And how do they get those shoes up there, anyway? I know it’s just some sort of prank, but someone has to be pretty talented to be able to throw the shoes that high, plus get them to balance over the electric lines.

Or, maybe the culprit dropped them from a helicopter? Most likely it would have to be someone with access to an electric company or cable television truck with  a cherry-picker bucket. That’s the only way I can think of to do it quickly and safely. I seriously doubt any fire department would lend a vehicle to perform such a stunt.

I suppose the remote threat of an asteroid collision is probably more serious than that of falling shoes. But if anyone sees Bruce Willis in the area, please let me know.

    – June 5, 2002
  • Girls.on.ride
    NADIYA YORK and Aniston Valentine take a spin on the Casino, one of the rides offered at Wakefield Park during Morenci’s Town and Country Festival. This year’s festival remained dry but with plenty of heat during the three-day run. Additional photographs are inside this week’s Observer.
  • Front.softball
    Angela Davis (2) and teammate Allison VanBrandt break into a jig after Morenci's softball team won its third consecutive regional title.
  • Front.art.park
    ART PARK—A design created by Poggemeyer Design Group shows a “pocket art park” in the green space south of the State Line Observer building. The proposal includes a 12-foot sculpture based on a design created by Morenci sixth grade student Klara Wesley through a school and library collaboration. A wooden band shell is located at the back of the lot. The Observer wall would be covered with a synthetic stucco material. City council members are considering ways to fund the estimated $125,000 project and perhaps tackling construction one step at a time.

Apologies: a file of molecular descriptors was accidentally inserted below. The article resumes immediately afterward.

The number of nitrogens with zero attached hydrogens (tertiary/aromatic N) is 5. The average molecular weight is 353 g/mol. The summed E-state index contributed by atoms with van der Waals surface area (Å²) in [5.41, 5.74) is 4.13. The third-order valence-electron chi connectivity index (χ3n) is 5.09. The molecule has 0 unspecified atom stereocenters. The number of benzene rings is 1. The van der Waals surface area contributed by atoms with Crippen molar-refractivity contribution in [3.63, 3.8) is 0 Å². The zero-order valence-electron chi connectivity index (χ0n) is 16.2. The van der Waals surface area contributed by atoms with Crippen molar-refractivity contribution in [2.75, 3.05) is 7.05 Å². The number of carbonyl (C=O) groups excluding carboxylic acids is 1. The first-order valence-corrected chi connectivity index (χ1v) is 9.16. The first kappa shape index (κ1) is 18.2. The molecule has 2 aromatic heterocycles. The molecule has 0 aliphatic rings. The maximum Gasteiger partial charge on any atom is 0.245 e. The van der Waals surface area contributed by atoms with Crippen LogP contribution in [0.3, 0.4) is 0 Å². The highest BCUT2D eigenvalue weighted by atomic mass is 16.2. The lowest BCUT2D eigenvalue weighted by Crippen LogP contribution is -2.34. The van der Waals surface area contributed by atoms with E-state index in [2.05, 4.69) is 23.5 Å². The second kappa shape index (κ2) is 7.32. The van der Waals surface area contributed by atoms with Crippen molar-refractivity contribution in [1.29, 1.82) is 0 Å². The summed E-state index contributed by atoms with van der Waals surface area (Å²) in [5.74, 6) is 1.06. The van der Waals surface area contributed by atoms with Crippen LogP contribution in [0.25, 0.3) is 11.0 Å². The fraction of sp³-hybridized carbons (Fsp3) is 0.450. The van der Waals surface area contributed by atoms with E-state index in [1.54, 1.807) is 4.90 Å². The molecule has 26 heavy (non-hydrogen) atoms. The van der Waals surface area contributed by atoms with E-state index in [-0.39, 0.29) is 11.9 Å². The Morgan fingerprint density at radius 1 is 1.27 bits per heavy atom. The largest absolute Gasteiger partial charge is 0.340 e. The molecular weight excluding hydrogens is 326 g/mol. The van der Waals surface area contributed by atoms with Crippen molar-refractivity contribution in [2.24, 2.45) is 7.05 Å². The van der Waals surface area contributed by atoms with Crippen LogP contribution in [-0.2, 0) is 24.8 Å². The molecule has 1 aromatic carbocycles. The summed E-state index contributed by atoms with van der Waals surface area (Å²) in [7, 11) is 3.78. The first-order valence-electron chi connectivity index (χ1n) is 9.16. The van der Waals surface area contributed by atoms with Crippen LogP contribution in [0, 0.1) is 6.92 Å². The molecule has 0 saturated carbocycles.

• Front.train
    WRECKAGE—Morenci Fire Department member Taylor Schisler walks past the smoking wreckage of a semi-truck tractor on the north side of the Norfolk and Southern Railroad tracks on Ranger Highway. The truck trailer was on the south side of the tracks
  • Funcolor
    LEONIE LEAHY was one of three local hair stylists who volunteered time Friday at the Morenci PTO Fun Night. Her customer, Aubrey Sandusky, looks up at her mother while her hair takes on a perfect match to her outfit. Leahy said she had a great time at the event—nothing but happy clients.
  • KayseInField
    IN THE FIELD—2004 Morenci graduate Kayse Onweller works in a test plot of wheat in Texas. She’s part of Bayer CropScience’s North American wheat breeding program based in Nebraska, where she completed post-graduate work in plant breeding and genetics.
  • Front.winner
    REFEREE Camden Miller raises the hand of Morenci Jr. Dawgs wrestler Ryder Ryan as his opponent leaves the mat in disappointment. Morenci’s youth wrestling program served as host for a tournament Saturday morning to raise money for the club. Additional photos are on the back page.

Weekly newspaper serving SE Michigan and NW Ohio - State Line Observer ©2006-2016